The tiniest galaxy known is still in the process of being born. Observing this Lilliputian with the Hubble Space Telescope, astronomers are getting a rare glimpse of how larger galaxies formed early in the history of the universe.
The revelations support a recent model of galaxy formation that holds that the smallest galaxies, rather than the biggest, are last to assemble. At first glance, that model seems to contradict the leading theory of galaxy formation, but this shrinking trend is in fact consistent with the theory, several cosmologists say.
Ground-based images had already shown signs of recent star formation within the dwarf galaxy POX 186. New Hubble images document with unprecedented clarity the asymmetric shape of the galaxy, a burst of star formation at its core, and a stream of newborn stars off to one side. These properties together suggest that “we are seeing two clumps of stars, or subgalactic building blocks . . . coming together to form a single, small galaxy,” says Michael R. Corbin of the Space Telescope Science Institute in Baltimore.
He and William D. Vacca of the Max Planck Institute for Extraterrestrial Physics in Garching, Germany, estimate that the building blocks that created POX 186 collided about 100 million years ago. That’s extremely recent compared with the birth of larger galaxies, which most astronomers agree assembled through the merger of hundreds or even thousands of smaller galactic building blocks several billion years ago.
The two clumps that built POX 186 each measured only 300 light-years across, and the galaxy stretches 1,000 light-years, Corbin and Vacca calculate in an upcoming Astrophysical Journal. By comparison, the Milky Way spans 100 thousand light-years.
POX 186 is the smallest member of a galactic group known as blue compact dwarf galaxies. These galaxies tend to reside in the emptier regions of the so-called cosmic web, which refers to the spidery distribution of galaxies in the universe. In contrast, the vast majority of galaxies are bunched along the web’s filaments.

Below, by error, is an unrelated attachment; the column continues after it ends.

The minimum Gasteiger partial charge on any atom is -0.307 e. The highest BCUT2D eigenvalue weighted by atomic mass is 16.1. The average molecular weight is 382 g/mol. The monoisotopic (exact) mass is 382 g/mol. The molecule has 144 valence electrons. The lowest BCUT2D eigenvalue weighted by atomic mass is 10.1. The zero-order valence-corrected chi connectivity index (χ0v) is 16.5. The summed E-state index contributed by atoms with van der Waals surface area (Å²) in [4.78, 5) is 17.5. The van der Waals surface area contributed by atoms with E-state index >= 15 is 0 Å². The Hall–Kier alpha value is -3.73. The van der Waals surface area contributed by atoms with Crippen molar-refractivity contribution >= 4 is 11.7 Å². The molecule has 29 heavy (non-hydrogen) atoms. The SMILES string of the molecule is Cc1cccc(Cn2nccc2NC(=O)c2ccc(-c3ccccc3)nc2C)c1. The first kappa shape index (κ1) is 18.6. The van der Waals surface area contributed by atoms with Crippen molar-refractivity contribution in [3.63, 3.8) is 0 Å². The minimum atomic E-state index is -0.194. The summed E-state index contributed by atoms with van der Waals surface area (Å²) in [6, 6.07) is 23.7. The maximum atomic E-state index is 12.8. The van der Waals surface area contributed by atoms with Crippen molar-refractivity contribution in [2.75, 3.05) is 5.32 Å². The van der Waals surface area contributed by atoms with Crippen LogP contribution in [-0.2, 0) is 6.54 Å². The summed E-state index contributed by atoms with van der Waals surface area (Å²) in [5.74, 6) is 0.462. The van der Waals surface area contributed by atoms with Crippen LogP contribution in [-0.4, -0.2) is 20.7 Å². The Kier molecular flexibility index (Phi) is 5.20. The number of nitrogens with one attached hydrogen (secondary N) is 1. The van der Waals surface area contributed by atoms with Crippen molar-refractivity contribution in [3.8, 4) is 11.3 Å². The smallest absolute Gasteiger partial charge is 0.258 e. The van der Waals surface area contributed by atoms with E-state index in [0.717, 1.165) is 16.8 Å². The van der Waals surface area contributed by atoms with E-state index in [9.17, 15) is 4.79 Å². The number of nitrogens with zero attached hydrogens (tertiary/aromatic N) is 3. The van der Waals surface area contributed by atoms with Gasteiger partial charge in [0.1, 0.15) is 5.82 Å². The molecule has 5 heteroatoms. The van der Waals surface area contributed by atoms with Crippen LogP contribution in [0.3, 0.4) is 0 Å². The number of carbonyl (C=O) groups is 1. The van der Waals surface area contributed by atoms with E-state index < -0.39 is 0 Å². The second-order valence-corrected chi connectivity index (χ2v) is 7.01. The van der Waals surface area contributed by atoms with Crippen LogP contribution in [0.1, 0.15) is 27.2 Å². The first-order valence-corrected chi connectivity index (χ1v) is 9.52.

The location of POX 186 could explain its recent formation. The region in which it sits–a giant void some 30 million light-years in length–is so sparsely populated that it took nearly the entire 14-billion-year history of the universe for the few galactic building blocks that reside there to collide.
Likewise, other dwarf galaxies in the cosmic web’s voids may also have just popped into existence.
The notion that small galaxies are the last to assemble, a theory known as downsizing, was first suggested by Len L. Cowie of the University of Hawaii in Honolulu in 1996. Cowie says the new Hubble study fits with the theory “but it’s a bit hard to go much further with just a single object.”
The leading model of galaxy formation, known as the cold-dark-matter model, holds that smaller objects are the first to form in the universe, with more-massive objects forming later, as these smaller entities merge.
Downsizing doesn’t actually contradict the cold-dark-matter model, says Vacca. POX 186 did apparently assemble by the merger of smaller pieces, but because it lies in a void, “there may be nothing else to accrete and so it may remain a small galaxy forever,” he says. “POX 186 may be giving us a glimpse of the early stages in the formation process of all galaxies.”
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